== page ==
A user, ‘JJ’, asked Andreas Antonopoulos about the Bitcoin Cash (BCH) hard fork that took place on November 15th, 2018. Here’s his analysis of the hard fork.
What happened in this particular situation: Bitcoin Cash is a chain that was created on August 1st 2017. That chain split off of Bitcoin, in a fork that happened on August 1st 2017. On November 15th 2018, there was a second hard fork.
Changes in the Bitcoin Cash Node Software, BitcoinABC
Plans were made by the developers of the most common Bitcoin Cash node software, BitcoinABC. This is the software that most of the Bitcoin Cash network was running on. BitcoinABC developers decided to add two or three features in a non-backwards-compatible hard fork.
What happens when you do a hard fork update is – the rules of consensus change in such a way that any clients that do not upgrade to the new rules are unable to follow the chain. As a result, all clients have to upgrade. Clients which do not upgrade essentially create a separate fork. In this particular case, two major changes were made.
One of them is called OP_DATASIGVERIFY
OP_DATASIGVERIFY is a script language opcode that allows a transaction to validate a signature on an external message. Typically, when you check signatures in Bitcoin script, you check a signature of the transaction itself; either all of the inputs and outputs with SIGHASH_ALL, some inputs and outputs, or just the inputs or outputs. There are a couple of different varieties. DATASIGVERIFY actually signs a separate message, that allows you to have a message as part of a transaction. [The message] comes from an external source, perhaps an oracle providing signed data about external events. So you could use that for a variety of purposes, including various sidechain-type operations – where you have a proof that comes from outside the network. DATASIGVERIFY was one of the upgrades.
The other was called Canonical Transaction Ordering (CTOR)
Canonical transaction ordering changes the consensus rules around the way blocks are built. The transactions within these blocks must have a specific ordering. In the way Bitcoin Cash worked before this change, transactions are ordered effectively at random with just a few constraints. Miners can put transactions within a block in any order you want, with one important constraint. If a transaction depends on another, whereby it spends outputs created by the first transaction – you can put them in the same block, but they have to be in order. If you process the transactions one by one, you have to process the parent and then the child. They must be in that order in the block. That is how you can prevent double-spends.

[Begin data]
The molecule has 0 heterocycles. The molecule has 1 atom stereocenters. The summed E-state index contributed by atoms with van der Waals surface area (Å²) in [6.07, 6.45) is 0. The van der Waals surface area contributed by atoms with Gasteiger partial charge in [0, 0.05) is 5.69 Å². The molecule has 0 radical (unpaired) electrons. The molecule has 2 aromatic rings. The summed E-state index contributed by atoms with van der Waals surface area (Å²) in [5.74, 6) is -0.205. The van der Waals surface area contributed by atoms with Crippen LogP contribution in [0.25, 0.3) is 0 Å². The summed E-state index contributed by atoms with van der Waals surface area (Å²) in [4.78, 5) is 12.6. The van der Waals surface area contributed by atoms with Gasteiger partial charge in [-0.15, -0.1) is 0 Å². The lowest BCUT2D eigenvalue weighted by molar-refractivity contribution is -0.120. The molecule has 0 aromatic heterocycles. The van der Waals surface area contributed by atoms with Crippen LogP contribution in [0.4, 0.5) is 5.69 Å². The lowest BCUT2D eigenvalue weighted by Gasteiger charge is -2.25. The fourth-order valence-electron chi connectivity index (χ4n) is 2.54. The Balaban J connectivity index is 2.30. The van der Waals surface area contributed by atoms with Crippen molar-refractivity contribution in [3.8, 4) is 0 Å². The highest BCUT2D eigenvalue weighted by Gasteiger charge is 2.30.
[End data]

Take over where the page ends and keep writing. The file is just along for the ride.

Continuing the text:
Canonical transaction ordering is a consensus rule change that requires transactions within a BCH block to be ordered lexicographically, meaning the alphanumeric order of the transaction ID. That allows you to do a certain type of optimization called “outputs, then inputs,” whereby you can go quickly through all of the outputs created by all of the transactions, validate those, and then validate all the inputs. In the future, you could potentially do transaction validation in parallel, where you can effectively have separate threads or perhaps processes validating transactions. This becomes an important optimization when you have large blocks because the ability to validate transactions quickly is critical to validating the block. The bigger the block, the more of a burden there is on validation. Canonical transaction ordering (CTOR) was the second change made by BitcoinABC. Both of these changes were not backwards-compatible. However, not everyone in the Bitcoin Cash environment agreed with these two changes.
Bitcoin Satoshi’s Vision (BCHSV)
Another group of developers decided that this was not a good direction to take the Bitcoin Cash blockchain. They proposed another set of changes in the form of BSV or “Bitcoin Satoshi’s Vision.” The idea with BSV was to introduce a block size increase to 128 megabytes – an increase in the number of script operations (opcodes) that can be included in a transaction, to enable complex contracts, or scripts, as well as introducing variations of five script operands that were previously disabled. These include OP_MUL (for multiplication), OP_LSHIFT (left-shift), OP_RSHIFT (right-shift), and OP_INVERT. These types of operations can be used to manipulate numbers.
So, there were two different groups within the Bitcoin Cash community proposing different sets of changes; both of which are not backwards-compatible, require changes to the consensus rules and create new chains.
Bitcoin ABC (BCHABC) vs Bitcoin Satoshi’s Vision (BCHSV)
As soon as the fork happened, creating BitcoinABC and BitcoinSV – the old Bitcoin Cash chain no longer continues. Nobody is mining with the original rules now. Two groups are mining different rule sets, creating two competing forks, which are now effectively called BCHABC and BCHSV. There was a hash war, as some commentators noted, where different parts of the Bitcoin Cash ecosystem were trying to dominate the chain with hashing power. But the two chains proceeded by competing against each other, about who had the most hash power. There was some discussion about some potential attacks against one or the other chain, meaning groups within the Bitcoin Cash environment could potentially mine competitively in order to cause a re-organisation of the other chain. That is what happened.
This is the technical explanation of what happened, of course.